Covid lingo update

Hand-sanny takes a backseat to check-in

I first wrote about new words and phrases generated by the Covid pandemic in July last year.  Hard to believe it was that long ago!  Time for an update.

Of the new usages I noted back then, some have faded from the lexicon.  We don’t hear much any more about iso-things, the things you do in enforced isolation.  It was such a big deal that iso became the Australian National Dictionary Word of the Year for 2020. 

This year, my money’s on delta.  Incidentally, I hear Delta Goodrem has jokily nicknamed herself ‘The Artist Formerly Known As Delta’.  Nice one! 

(By the way, what happened to the Beta and Gamma variants?  Did they turn out to be fizzers?)

Sometimes the WOTY is a phrase.  Vaccine hesitancy is a likely choice, even if it is a misnomer.  It should be called vaccine refusal or vaccine hostility, as at least one expert has named it. Hesitant is what you are when the water’s cold and you take your time immersing yourself, toes first.  But you do intend to take that swim. By contrast, plenty of people are downright hostile to the idea of vaccination, sometimes for good reason, sometimes not. Some have no intention of ever getting vaccinated.  They are vaccine refusers

If too many of them go to anti-vax protests or the footy, they could become superspreaders, another candidate for the WOTY shortlist. 

Back to phrases.    A friend of mine in Melbourne, living through her fifth lockdown, had a birthday the other day.  I asked how she planned to celebrate.  She was, she said, expecting a visit from a bubble buddy.  Of course!  That’s the friend who lives within the permitted radius of your home and who you can at least go for a walk with. 

My friend claims to have made that one up on the spot, but she’d better be quick to stake her claim because as I write, the bubble buddy has just become an official thing in Sydney. 

Here’s how the singles bubble in NSW works, according to Time Out magazine:

People living alone may nominate one person and one person only to form a social bubble with them.

If the single person is located in any of the eight hotspot LGAs…..the person they nominate must also live within the same LGA.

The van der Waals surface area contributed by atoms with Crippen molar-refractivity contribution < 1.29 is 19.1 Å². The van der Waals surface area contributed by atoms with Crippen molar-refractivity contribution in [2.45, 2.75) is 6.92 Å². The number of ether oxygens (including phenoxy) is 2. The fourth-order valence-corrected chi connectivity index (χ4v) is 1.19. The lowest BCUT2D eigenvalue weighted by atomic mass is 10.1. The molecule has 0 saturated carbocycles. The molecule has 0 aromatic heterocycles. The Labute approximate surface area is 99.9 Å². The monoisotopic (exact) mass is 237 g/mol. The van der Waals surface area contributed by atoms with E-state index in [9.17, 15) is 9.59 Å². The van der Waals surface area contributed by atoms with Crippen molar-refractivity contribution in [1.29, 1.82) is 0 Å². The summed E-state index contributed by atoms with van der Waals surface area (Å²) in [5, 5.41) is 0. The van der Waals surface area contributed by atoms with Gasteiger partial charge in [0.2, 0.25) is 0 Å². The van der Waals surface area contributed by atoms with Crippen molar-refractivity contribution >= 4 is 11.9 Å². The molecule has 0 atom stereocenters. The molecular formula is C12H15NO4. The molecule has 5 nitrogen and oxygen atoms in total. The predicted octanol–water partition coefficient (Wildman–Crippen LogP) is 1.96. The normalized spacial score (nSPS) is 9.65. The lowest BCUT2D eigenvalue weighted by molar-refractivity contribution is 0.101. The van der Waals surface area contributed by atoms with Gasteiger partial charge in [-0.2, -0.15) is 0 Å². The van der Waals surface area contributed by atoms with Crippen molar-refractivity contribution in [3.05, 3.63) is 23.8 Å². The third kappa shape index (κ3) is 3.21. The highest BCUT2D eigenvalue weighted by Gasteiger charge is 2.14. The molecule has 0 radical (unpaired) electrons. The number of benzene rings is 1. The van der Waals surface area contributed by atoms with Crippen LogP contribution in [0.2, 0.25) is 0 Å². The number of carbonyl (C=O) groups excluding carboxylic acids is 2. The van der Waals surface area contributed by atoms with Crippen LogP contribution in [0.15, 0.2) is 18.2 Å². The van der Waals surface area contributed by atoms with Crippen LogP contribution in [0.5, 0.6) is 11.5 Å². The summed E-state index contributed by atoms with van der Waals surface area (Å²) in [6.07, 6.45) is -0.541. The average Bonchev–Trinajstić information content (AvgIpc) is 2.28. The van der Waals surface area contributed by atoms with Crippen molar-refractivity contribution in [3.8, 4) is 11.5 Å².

The nominated individual (who can live with other people) can visit their single friend in their home, but their single friend may not visit them unless they also live alone…

A single person cannot change the nominated person they form a social bubble with – so choose wisely. It’s recommended that they be a close friend or family member.

I don’t know about you but this looks like a social and domestic minefield to me, not to mention an emotional can of worms.  Who would you choose?  And who would choose you?  What if the person you wanted chose or was chosen by someone else?  Seems to me the only people it will work for are established couples living apart in the same hotspot.  Otherwise it’s all going to end in tears, you mark my words. 

Social distancing is still with us, and herd immunity is hanging in there, but it’s been months since I heard of flattening the curve. Patient zero seems to have been replaced by index person as the first case in an outbreak. We still have hand-sanitiser, duly available beside the QR barcode signs at the entrances to – everywhere! But hand-sanny is playing second fiddle to check-in since we learnt that the virus is more likely to spread by aerosol inhalation.  Check-in is of course essential for contact-tracing, and both are also on my shortlist for WOPOTY (Word OR PHRASE of the year). 

They should have a category of Acronym of the Year – AOTY.  Last year we welcomed PPE and WFH and most people can rattle off what the letters stand for without hesitation.  (See below if you’re from Mars.)  But do you know about PCR?  It’s the most common type of Covid test – the one they do with a nasal or throat swab.  I had to look it up but ten points if you knew what the letters stand for without googling:  Polymerase Chain Reaction

Five points for knowing ATAGI:  the Australian Technical Advisory Group on Immunisation.  These are the folks who give us the good oil on vaccines.  And if you find yourself sometimes confused and frustrated about how and when to get hold of the vaccine of your choice, just reflect that this time last year we didn’t even know whether there would ever be a vaccine.  We certainly hadn’t heard of AstraZeneca, Pfizer, Moderna, Novovax or Sinovax

TTS is a scary new one:  Thrombosis with Thrombocytopenic Syndrome.  It’s the blood clot thing affecting a tiny minority of people who get the AstraZeneca vaccine. 

Lastly, remember Karen from Brighton, who complained on social media about having to walk the same leafy streets of her affluent Melbourne suburb?  She became the poster-girl for entitled whingers and briefly moved to Queensland to escape her notoriety, but she’s back in Melbourne now with a semi-apologetic song to boost the spirits of her fellow prisoners of Danistan (who’ve now been paroled).  A successful re-branding?  You be the judge.  Check it out on Instagram. 

*Personal Protective Equipment, Working From Home